The Nagra Ares-ML recorder reviewed here is a solid state field recorder, retailing at around £700, recording onto 4Gb of non-removeable internal flash memory.
Nagra Kudelski has a long and distinguished history of manufacturing fine tape recorders which were coveted by previous WSRS generations. A solid-state recorder has no moving parts so it does not demand the precision mechanical engineering that earned the company its reputation in the past, but the experience shows in other ways. This recorder is refreshingly free of some of the operational niggles that afflict some solid state recorders.
the machine with Nagra's green plug-in microphone and the standard foam
windshield showed a much better than average tolerance to wind
outdoors. Having the mic plug-in is a nice touch. I have always felt
that the inbuilt mics on all-in-one recorders are vulnerable to the
machine being dropped, at least in this case it is field-replaceable,
and being removable makes the bare machine smaller for those occasions
where it will be used with external mics.
It is a moot point whether wildlife sound recordists will be able to get close enough to their subjects for a coincident crossed pair stereo technique to work well. The Ares-ML is targeted to journalists and similar professionals capturing interviews. However, having the mics always at the ready is sometimes the difference between capturing something and recording nothing, and here the excellent performance of the Nagra mic and wind protection is remarkable. i recorded the surf from North Sea in a distinctly chilly 12mph breeze, and while I did make sure to get the machine low down and in the lee of some rocks I was impressed at its resistance to wind blast. My Olympus LS10 with foam wind shielding performed very poorly in the same environment, with a lot of wind blast.
The Ares ML fits easily into the hand. It has a large illuminated screen on the front showing the current status, record level and file name. The screen is easily readable in most outdoor locations apart from when sunlight is falling directly onto it. The control structure is very similar to the earlier Nagra Ares-MII. A four-way arrangement of buttons with a central menu button allow the menu system to be invoked, and some more front panel buttons facilitate selecting menu items. On the left-hand side are slide switches to start recording and to enable the AGC.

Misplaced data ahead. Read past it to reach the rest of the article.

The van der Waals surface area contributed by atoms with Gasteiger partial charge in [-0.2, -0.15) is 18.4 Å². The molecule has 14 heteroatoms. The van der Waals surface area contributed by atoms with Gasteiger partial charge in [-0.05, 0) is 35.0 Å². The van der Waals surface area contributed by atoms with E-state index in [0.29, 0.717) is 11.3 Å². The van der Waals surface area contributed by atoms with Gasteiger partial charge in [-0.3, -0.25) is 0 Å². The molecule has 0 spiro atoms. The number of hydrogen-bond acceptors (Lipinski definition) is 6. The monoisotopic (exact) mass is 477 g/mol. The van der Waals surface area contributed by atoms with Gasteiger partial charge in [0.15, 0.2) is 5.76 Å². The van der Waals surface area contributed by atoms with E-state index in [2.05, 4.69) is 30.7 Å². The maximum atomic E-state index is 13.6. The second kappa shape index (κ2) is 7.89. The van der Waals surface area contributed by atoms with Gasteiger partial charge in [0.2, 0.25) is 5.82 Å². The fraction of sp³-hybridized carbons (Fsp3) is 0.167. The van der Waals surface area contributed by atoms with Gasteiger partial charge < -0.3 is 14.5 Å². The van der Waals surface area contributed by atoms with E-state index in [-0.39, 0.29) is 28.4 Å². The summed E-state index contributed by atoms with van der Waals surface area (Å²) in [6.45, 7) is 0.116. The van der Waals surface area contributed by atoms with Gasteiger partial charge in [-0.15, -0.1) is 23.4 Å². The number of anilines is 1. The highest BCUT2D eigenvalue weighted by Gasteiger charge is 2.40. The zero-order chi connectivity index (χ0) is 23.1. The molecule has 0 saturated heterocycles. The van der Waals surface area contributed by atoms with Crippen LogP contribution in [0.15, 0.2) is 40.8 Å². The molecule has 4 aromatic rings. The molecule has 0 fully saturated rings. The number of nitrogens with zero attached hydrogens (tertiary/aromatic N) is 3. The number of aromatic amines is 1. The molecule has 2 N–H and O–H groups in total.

Nagra have designed the control structure well in that recording can be started when the machine is on from the slide-switch on the left, and manual record level is adjusted using the left and right buttons either side of the blue one on the front. The menu system is not needed to start or stop recording, and the stop recording button is a different button from the start recording. This all makes the recorder easier to use in the field and avoids the easy mistake of pressing the record button twice - in some solid state recorders the record function is a toggle with the record-pause function, making it easy to miss a recording.
Input connectors are on top, catering for both line-in at a high level and mic in at a lower level. The headphone socket is on the right-hand side, along with line-out, volume control and the mini-USB jack which is used to transfer the recordings to a PC. When connected, the recorder appears as a mass storage device just like a USB memory stick or external hard drive would, no proprietary software needs to be loaded.
The machine starts up quickly (about 5 seconds) and has a good mix of features for the wildlife sound recordist. The input is via a 3.5mm unbalanced jack, though Nagra can supply an adaptor cable to XLRs (no P48 power is available). The mic preamps have a low enough noise to work well with capacitor mics of the type typically used by wildlife sound recordists, like the Sennheiser ME series. A low frequency rolloff can be set to improve resistance to wind noise. A one-second preroll buffer can be set, which is invaluable to wildlife recordists to capture the start of a call.